UNDP Malawi censured

A draft report from UNDP head office has censured the Malawi Country Office for subjecting over 4 200 national registration staff to unfair living and working conditions, including exposing women to sexual harassment.

According to a report from United Nations Development Programme (UNDP), which Nation on Sunday has seen, the staff involved in the National Registration and Identification System (NRIS) project was not accorded the expected treatment.

Mkutumula: Matter not reported to us

But a UNDP Communication Unit based in New York Headquarters Office, responding to a Nation on Sunday inquiry, said the country office and other UNDP units are reviewing the Social and Environmental Compliance Unit (Secu) report currently in draft format to provide comments to the Secu team.

According to the draft report, the Malawi Office failed to put in place measures to ensure safety of employees.

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“Of particular note is the failure of the UNDP Malawi CO [country office] to adopt measures that would help ensure the safety of female registration officers (ROs).

“Instead, actions taken; pairing women with men they did not know, assuming that any form of housing – even housing without windows, doors, or locks – was adequate, assuming gender.

“Specific measures were not needed to protect women, etc., posed significant security risks to female ROs. As a result, an undetermined number of female ROs were subjected to sexual harassment and likely assault,” reads the UNDP Secu report we have seen.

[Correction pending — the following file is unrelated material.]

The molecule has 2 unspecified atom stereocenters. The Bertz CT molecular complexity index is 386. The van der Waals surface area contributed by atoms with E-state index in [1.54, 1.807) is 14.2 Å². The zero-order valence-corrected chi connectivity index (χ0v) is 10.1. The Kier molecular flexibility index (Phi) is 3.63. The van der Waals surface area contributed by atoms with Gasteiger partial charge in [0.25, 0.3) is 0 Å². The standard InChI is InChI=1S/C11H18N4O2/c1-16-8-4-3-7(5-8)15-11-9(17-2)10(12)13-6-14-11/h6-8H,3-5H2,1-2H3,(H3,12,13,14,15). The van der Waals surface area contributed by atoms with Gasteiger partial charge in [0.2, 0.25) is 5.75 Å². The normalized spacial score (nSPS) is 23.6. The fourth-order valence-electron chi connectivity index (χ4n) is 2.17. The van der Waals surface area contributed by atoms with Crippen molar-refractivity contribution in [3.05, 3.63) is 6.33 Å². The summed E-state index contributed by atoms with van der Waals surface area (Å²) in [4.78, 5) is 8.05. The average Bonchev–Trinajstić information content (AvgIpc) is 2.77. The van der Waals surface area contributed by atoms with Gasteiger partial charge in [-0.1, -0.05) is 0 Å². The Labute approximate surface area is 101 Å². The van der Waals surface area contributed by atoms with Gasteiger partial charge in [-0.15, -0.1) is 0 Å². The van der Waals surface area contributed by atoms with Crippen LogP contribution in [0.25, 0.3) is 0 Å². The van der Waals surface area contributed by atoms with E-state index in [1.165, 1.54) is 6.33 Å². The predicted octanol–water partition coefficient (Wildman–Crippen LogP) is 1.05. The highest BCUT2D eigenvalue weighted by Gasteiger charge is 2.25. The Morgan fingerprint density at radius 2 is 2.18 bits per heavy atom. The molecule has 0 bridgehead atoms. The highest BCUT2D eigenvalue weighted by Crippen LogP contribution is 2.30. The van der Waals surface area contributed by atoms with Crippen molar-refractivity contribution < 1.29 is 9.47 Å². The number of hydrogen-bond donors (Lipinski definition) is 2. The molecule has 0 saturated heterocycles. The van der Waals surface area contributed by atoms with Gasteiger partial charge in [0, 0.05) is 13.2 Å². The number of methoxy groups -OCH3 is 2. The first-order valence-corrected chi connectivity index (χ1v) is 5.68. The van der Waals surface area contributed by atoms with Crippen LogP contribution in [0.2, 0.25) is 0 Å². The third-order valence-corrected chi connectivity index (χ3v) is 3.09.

In 2017, UNDP and National Registration Bureau (NRB) hired the 4 200 to work as registration officers and supervisors during the national registration exercise in which government was targeting to register over 9 million Malawians aged 16 and above.

However, the exercise was rocked by complaints from the registration officers and supervisors about poor working conditions, including insufficient salary and daily allowances; poor and unhealthy work conditions; inadequate documentation to employees of details of their pay resulting in some 14 registration officers being arrested in Mzuzu.

Critical on the complaints list was UNDP and NRB’s failure to provide pay slips with a breakdown of the amount of money received, including deductions and amounts owed; unfair dismissals, dismissals without due process, inadequate attention to concerns and rights to organise and advocate for better wages and working conditions, which led to arrests, harms to reputations as a result of the arrests and unfair deductions for broken equipment.

It was also noted that labour-related project activities were not consistent with Malawian labour laws.

The report also added that Secu “believes that reports of harm suffered by women, including harms ranging from sexual harassment to sexual assault and other forms of physical harm, were credible.

“It is not clear how extensive these harms were, but the failure of UNDP to avoid activities that would allow such harms and to provide robust grievance mechanisms that women trusted to protect them clearly violated UNDP policies.”

The report said project activities left female employees much more vulnerable to physical and sexual violence as UNDP Malawi left women in a more vulnerable position.

The Secu report said UNDP Accountability Mechanism (AM) on October 1 2017 received a complaint from several registration officers in the UNDP Malawi NRIS Project, saying the complainants asserted that the UNDP Malawi CO did not pay adequate attention to key

labour-related concerns affecting hired ROs and supervisors.

One victim of the UNDP Malawi mismanagement told Nation on Sunday that UNDP did not fulfil their part of the contract that included not paying overtime as they were forced to work on Saturdays and Sundays even on public holidays which was not part of the agreement.